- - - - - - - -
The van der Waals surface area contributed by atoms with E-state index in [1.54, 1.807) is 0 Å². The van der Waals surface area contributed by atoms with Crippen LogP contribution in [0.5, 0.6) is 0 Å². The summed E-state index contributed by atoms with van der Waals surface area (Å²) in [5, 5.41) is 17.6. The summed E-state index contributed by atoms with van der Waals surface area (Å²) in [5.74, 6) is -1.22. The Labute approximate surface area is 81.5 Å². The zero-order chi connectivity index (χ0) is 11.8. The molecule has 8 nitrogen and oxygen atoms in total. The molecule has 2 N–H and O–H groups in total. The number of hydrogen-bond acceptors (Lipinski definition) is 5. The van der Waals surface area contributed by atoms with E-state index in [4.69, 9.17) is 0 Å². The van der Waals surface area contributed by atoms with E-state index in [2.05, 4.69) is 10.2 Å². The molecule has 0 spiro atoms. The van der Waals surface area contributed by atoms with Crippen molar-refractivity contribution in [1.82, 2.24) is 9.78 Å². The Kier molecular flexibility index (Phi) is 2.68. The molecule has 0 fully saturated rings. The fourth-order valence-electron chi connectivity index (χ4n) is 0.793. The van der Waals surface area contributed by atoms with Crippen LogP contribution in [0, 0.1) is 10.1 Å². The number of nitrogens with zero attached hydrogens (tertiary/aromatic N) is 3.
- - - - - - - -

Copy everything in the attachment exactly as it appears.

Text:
The van der Waals surface area contributed by atoms with E-state index in [1.54, 1.807) is 0 Å². The van der Waals surface area contributed by atoms with Crippen LogP contribution in [0.5, 0.6) is 0 Å². The summed E-state index contributed by atoms with van der Waals surface area (Å²) in [5, 5.41) is 17.6. The summed E-state index contributed by atoms with van der Waals surface area (Å²) in [5.74, 6) is -1.22. The Labute approximate surface area is 81.5 Å². The zero-order chi connectivity index (χ0) is 11.8. The molecule has 8 nitrogen and oxygen atoms in total. The molecule has 2 N–H and O–H groups in total. The number of hydrogen-bond acceptors (Lipinski definition) is 5. The van der Waals surface area contributed by atoms with E-state index in [4.69, 9.17) is 0 Å². The van der Waals surface area contributed by atoms with E-state index in [2.05, 4.69) is 10.2 Å². The molecule has 0 spiro atoms. The van der Waals surface area contributed by atoms with Crippen molar-refractivity contribution in [1.82, 2.24) is 9.78 Å². The Kier molecular flexibility index (Phi) is 2.68. The molecule has 0 fully saturated rings. The fourth-order valence-electron chi connectivity index (χ4n) is 0.793. The van der Waals surface area contributed by atoms with Crippen LogP contribution in [0, 0.1) is 10.1 Å². The number of nitrogens with zero attached hydrogens (tertiary/aromatic N) is 3.